“The turnouts in the general election are so disgraceful because people are so [disillusioned] with the Democratic Party,” said Guarini. “It’s more of a machine than a political base. The message is we have an over abundance of corruption in Hudson County.”
Guarini has called himself the only original blue-collar candidate, and has focused his platform on inner-city issues such as drug use and a rising AIDS epidemic. He has also worked predominantly behind the scenes for years with the Republican Party, and is the cousin of former Rep. Frank Guarini.
Among the independent candidates running in the election includes Dick Hester of Newark, who is running as a Pro-Life Conservative. He has 16 children.
“I have always been interested in politics, especially on the local level, although I never ran for city office,” said Hester. Hester has, however, run for several offices from the Senate on down.
A father of 16 and grandfather of 38, politics seems to be a family affair. In 1995 Hester and one of his daughters ran for positions in the state Assembly.
“It’s to give people who are pro-life [a choice] to vote for someone with an open heart,” said Hester, who will continue to run for elected office until he’s physically able, under the same premise.
Herbert Shaw of North Bergen, who is running under the slogan Politicians Are Crooks, has run for office numerous times and never won.
“I know there is no chance of me winning this election, but my candidacy is an opportunity to represent those who are not satisfied with the people in elected office,” said Shaw. “I have been running since the 1960s, and I have run for everything including U.S. Senate in 1978 when I came out No. 3. [This election] is really a lost cause, but at least there is a record that someone spoke up.”
Still there are candidates who are still fighting for the seat in the 13th with optimism.
Dr. Esmat Zaklama of Jersey City is running under The American Party. He ran for state Senate in 1991 and for U.S. Congress.
“The reason I’m running is I think we are going in the [wrong] direction, and its time for someone to step in and put it in the right direction,” said Zaklama.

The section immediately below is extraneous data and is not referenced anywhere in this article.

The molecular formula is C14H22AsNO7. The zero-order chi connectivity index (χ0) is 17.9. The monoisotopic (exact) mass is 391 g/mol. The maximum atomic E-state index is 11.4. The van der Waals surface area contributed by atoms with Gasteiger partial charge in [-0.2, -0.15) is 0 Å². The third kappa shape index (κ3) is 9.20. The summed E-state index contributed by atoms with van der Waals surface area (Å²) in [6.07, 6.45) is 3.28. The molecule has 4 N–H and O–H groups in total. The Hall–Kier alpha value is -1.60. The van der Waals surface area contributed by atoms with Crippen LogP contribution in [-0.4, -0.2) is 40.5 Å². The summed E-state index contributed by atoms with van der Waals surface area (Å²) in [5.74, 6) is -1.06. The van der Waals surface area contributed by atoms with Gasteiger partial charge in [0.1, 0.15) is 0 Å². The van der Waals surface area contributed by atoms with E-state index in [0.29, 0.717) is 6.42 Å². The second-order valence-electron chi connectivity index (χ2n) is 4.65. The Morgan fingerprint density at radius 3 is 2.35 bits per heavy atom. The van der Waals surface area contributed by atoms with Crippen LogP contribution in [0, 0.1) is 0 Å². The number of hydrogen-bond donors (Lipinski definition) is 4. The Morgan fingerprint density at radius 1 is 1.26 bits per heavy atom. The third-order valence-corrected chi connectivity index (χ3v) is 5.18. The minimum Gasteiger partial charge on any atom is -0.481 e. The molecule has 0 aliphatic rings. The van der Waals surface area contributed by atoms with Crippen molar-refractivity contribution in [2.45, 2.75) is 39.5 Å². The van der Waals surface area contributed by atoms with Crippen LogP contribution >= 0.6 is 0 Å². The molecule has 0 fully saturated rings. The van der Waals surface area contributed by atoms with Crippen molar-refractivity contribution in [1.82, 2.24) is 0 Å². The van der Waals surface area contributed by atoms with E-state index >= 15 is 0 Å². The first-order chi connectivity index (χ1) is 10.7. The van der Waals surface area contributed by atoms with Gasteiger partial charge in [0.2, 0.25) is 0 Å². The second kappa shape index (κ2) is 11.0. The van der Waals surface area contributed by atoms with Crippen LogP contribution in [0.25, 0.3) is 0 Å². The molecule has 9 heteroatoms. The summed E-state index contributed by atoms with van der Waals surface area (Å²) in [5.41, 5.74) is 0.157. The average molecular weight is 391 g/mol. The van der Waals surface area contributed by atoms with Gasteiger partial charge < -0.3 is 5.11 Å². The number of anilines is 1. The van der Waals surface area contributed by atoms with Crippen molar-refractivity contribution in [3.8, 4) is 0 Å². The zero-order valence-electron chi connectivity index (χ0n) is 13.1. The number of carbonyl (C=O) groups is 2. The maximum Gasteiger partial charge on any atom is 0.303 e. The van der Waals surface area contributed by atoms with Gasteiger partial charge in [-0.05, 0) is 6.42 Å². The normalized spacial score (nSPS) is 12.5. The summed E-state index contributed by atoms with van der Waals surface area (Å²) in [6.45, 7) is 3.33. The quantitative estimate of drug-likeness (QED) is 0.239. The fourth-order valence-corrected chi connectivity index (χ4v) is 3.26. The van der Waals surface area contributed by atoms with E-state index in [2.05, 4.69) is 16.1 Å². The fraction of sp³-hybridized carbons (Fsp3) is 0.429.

Among some of the issues Zaklama pledges to address in the Congress including medical insurance at minimal fees for adults and free for children and the disabled; mandatory state ID cards and registrations with census bureau to flush out terrorists; reform to the justice system including no judicial immunity; and changes to Social Security reform, immigration, and education.
“I don’t play games, and what is wrong needs to be corrected to have a healthy society,” said Zaklama. “In my own personal opinion, white people, as well as blacks and minorities, are enslaved to their jobs, living in stress, feeling helpless and with no backbone to let them resent the adverse conditions they are put under. Things need to be turned upside-down to lift all their oppressions and set them free of all their loads. I know that I can change things.”
For more on Zaklama and his platform visit www.drzaklama.com.
Brian Williams of Newark is running under the Socialist Workers Party, and is also a reporter for the Militant Newspaper, a socialist weekly publication. In addition, Williams takes his causes beyond New Jersey’s borders.
“[Williams] recently traveled to the coal field in West Virginia to support the strengthening of unions and safety,” said Nancy Rosenstock, campaign director. “He has also campaigned for withdrawal from Afghanistan.”
Although Williams has run for elected positions in the past, this is his first time running for office in New Jersey.
More on Williams can be found on www.themilitant.com.